Equity and High Yield Bond Valuations Through the ‘Fed Model’ Lens: A Look Back and Ahead

January 24, 2019

Equity and High Yield Bond Valuations Through the ‘Fed Model’ Lens: A Look Back and Ahead Photo

This week’s chart takes our second look at valuations for 10-year Treasuries, the S&P 500 Index and high yield bonds using the “Fed Model,” which compares the 10-year Treasury yield with the S&P 500 earnings yield (reciprocal of the P/E ratio). We added high yield bonds to the mix in order to gauge relative value between equity and credit risk. I argued in early 2015 that through this lens, widening credit spreads (often a leading indicator of higher equity market volatility) signaled more challenging times ahead for equity markets. Equity and high yield credit performance did struggle until early 2016, when oil prices ultimately bottomed. 

The swift and dramatic widening in risk premiums last quarter was again accompanied by a steep decline in oil prices. Lower energy prices stirred fears of higher defaults among increasingly vulnerable corporate borrowers (especially at the growing BBB-rating level), and could potentially push an already wobbly global economy into another downturn.


Key Takeaway

Despite the sell-off in equity and credit markets last quarter, risk premiums today for both equity and high yield credit stand remarkably close to early 2015 levels. While the ending point is nearly identical, the path to get here has not been. High yield credit spreads have been nearly twice as volatile as equity risk premiums since early 2015. Increasing leverage on corporate balance sheets, challenging corporate bond liquidity conditions and greater sensitivity to oil prices, all factor into this changing relationship. The bottom line for investors from our 2015 Chart of the Week is still the case today – watch investment-grade and high yield corporate credit markets as leading indicators for near-term equity market performance.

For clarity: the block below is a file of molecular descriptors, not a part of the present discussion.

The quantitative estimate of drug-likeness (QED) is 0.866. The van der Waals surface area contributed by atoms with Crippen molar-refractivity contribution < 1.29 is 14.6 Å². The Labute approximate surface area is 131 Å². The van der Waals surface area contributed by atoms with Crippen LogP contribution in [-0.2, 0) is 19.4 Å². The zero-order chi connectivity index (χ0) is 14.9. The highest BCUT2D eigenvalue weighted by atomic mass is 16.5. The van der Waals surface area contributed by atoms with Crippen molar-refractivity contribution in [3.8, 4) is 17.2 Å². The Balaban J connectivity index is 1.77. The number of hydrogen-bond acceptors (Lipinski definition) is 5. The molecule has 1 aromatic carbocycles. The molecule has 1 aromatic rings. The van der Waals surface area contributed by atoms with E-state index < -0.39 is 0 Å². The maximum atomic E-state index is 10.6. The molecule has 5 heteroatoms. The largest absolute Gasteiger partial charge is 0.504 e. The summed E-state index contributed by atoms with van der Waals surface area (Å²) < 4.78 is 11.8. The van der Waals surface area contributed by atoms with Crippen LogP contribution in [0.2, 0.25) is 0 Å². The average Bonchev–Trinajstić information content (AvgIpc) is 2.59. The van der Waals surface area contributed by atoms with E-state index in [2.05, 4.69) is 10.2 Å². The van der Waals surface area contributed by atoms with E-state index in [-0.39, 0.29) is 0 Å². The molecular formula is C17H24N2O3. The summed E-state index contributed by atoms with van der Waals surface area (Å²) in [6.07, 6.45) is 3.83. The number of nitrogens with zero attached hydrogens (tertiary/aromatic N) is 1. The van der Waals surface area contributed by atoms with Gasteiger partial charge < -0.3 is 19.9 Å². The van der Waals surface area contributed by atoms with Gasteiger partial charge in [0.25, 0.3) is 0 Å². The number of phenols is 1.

Tags: High yield | Credit spreads | Investment grade corporate bonds | high yield bonds | 10-year Treasuries

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This material is for informational use only. The views expressed are those of the author, and do not necessarily reflect the views of Penn Mutual Asset Management.  This material is not intended to be relied upon as a forecast, research or investment advice, and it is not a recommendation, offer or solicitation to buy or sell any securities or to adopt any investment strategy.

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High-Yield bonds are subject to greater fluctuations in value and risk of loss of income and principal. Investing in higher yielding, lower rated corporate bonds have a greater risk of price fluctuations and loss of principal and income than U.S. Treasury bonds and bills. Government securities offer a higher degree of safety and are guaranteed as to the timely payment of principal and interest if held to maturity.

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